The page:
Tuesday, 9 July 2013

Who shot JR? Whatever happened to Justice Reinvestment?

Justice Reinvestment (JR) is an approach to penal policy which contains several important components of a better criminal justice system. At its core is the idea that much of the money spent on justice is used ineffectively and produces a poor return.  People in prison are largely drawn from neighbourhoods characterised by poverty, deprivation and social problems. If some criminal justice funding were spent not on processing individuals in these areas by “cops , courts and corrections” but instead on providing better services and facilities, better outcomes would result for the individuals and the communities where they live.

In January 2010, the Parliamentary Justice Select Committee produced the report ‚Cutting Crime: Making the Case for Justice Reinvestment which called for a radical rethink of the way criminal justice money is spent. It recommended reducing prison numbers by a third and the movement of resources towards spending on prevention in targeted communities. The report encouraged local agencies to play a much more active part in preventing and responding to crime.

The Coalition government took up the slogan at least, describing their rehabilitation revolution as making “the concept of justice reinvestment real by allowing providers to invest money in the activity that will prevent offending rather than spending money on dealing with the consequences.”
But JR is much more than a financing mechanism. It is about reducing the use of imprisonment and encouraging local responsibility for organising and resourcing the alternatives, as well as a focus on effective use of resources. Reductions in prison numbers and a localist approach (to probation at any rate) appear to have disappeared from the government’s agenda.

To be fair, p
ilot schemes to incentivise local statutory partners to reduce demand for adult  prison places and to provide councils with cash to divert under 18’s from custody are producing some technical lessons about what needs to be done. But with disinvestment the overall order of the day, stakeholders in the adult pilots complain of insufficient incentives   to make substantial changes to practice that were not already in train; on the juvenile side two of the four schemes have withdrawn from the pilot.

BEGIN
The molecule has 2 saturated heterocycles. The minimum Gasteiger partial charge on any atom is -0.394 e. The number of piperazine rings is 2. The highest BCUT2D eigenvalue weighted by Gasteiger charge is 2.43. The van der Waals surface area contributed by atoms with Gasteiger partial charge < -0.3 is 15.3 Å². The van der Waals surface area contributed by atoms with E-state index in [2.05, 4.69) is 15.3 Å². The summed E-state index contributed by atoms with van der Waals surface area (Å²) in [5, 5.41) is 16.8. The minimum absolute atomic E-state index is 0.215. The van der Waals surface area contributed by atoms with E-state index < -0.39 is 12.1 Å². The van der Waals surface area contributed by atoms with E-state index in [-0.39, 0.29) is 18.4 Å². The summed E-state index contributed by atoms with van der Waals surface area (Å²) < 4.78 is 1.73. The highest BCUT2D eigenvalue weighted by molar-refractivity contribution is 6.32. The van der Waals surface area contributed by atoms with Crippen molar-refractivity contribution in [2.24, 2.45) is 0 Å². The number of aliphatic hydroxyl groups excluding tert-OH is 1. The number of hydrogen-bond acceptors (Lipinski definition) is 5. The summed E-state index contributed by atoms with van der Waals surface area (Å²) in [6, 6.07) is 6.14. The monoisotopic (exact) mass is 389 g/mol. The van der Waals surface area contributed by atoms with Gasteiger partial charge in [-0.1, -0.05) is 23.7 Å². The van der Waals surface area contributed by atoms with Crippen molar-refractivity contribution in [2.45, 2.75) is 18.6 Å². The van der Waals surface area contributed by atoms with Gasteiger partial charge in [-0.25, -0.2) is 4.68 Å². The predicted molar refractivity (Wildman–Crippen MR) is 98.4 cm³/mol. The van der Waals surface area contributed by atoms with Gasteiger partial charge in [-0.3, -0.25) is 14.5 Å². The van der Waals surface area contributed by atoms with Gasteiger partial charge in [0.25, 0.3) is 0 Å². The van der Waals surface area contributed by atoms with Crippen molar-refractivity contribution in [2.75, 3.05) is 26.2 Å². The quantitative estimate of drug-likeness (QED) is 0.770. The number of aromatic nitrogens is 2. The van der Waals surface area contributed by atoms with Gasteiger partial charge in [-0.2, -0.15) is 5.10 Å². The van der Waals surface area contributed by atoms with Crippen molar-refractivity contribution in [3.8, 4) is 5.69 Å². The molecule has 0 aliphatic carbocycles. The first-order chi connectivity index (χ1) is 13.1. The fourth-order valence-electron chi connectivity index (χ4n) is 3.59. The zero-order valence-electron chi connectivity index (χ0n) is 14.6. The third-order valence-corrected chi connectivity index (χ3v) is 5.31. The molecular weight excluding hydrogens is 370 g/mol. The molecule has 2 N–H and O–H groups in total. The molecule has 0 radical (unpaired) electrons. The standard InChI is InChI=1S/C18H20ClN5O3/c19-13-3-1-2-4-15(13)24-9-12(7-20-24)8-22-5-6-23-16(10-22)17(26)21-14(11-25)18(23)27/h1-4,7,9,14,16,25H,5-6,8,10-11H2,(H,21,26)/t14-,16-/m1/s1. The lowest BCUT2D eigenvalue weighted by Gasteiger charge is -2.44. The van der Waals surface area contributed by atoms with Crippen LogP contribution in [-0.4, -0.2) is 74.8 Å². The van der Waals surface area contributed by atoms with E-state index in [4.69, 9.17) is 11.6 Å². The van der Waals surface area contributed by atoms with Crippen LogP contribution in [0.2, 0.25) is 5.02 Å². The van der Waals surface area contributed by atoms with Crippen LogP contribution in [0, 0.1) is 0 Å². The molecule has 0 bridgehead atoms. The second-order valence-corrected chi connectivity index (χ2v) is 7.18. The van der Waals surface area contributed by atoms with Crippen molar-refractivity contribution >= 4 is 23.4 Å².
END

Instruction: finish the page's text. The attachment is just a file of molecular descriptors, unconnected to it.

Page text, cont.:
What’s needed alongside emerging technical models is a renewed political level commitment to JR. It's unlikely to come from a Government which wants to make the system not smaller but simply cheaper - but who nevertheless found £250 million to fund a Titan prison in North Wales as part of investing in Britain’s future.  
But if the Labour party needs a big but affordable idea for criminal justice, JR may be it.  


  1. JR is where PbR should really be used. PbR keeps the focus on the work, removes the bureaucracy via Black Box and approach and instead of profits, incentive is reinvestment. It would be fine to split "profits" 50-50 - half in savings to Exchequer, half reinvested. Provider would have reward of contract being extended...

  2. Agreed that this should have been the stance taken for generations and was what I naively believed the so called New Labour Party meant by 'tough on the causes of crime' but I was wrong about that. they were just stooges for the Tory ambition of a privatised CJS.

    I still cannot understand what turned the likes of a former apparently exceptionally radical left wing Criminal Justice Lawyer like Paul Boateng, who I once saw having a real rant at Brixton Gaol about his or a client's treatment that had him shortly after becoming Prisons and Probation Minister calling Napo's PR exponent Harry Fletcher a dinosaur on a Napo platform of all places.

    As for PbR as far as I am concerned the notion has almost no merit except perhaps for awarding teams of CJS workers some sort of bonuses when they get better outcomes than colleagues. However, the complexity of comparing one teams results with another taking in all the differences between catchment areas and such like, makes it a virtual non starter for me.

    It certainly should not be about individual bonus awards, that culture has caused so much problems in commercial life, look at Banking for a start, that it does not seem worthwhile even attempting to introduce it into the public services. Neither should it be about paying for services commissioned by public agencies who should remain the lead agency in all work that is carried out in matters of Criminal Justice.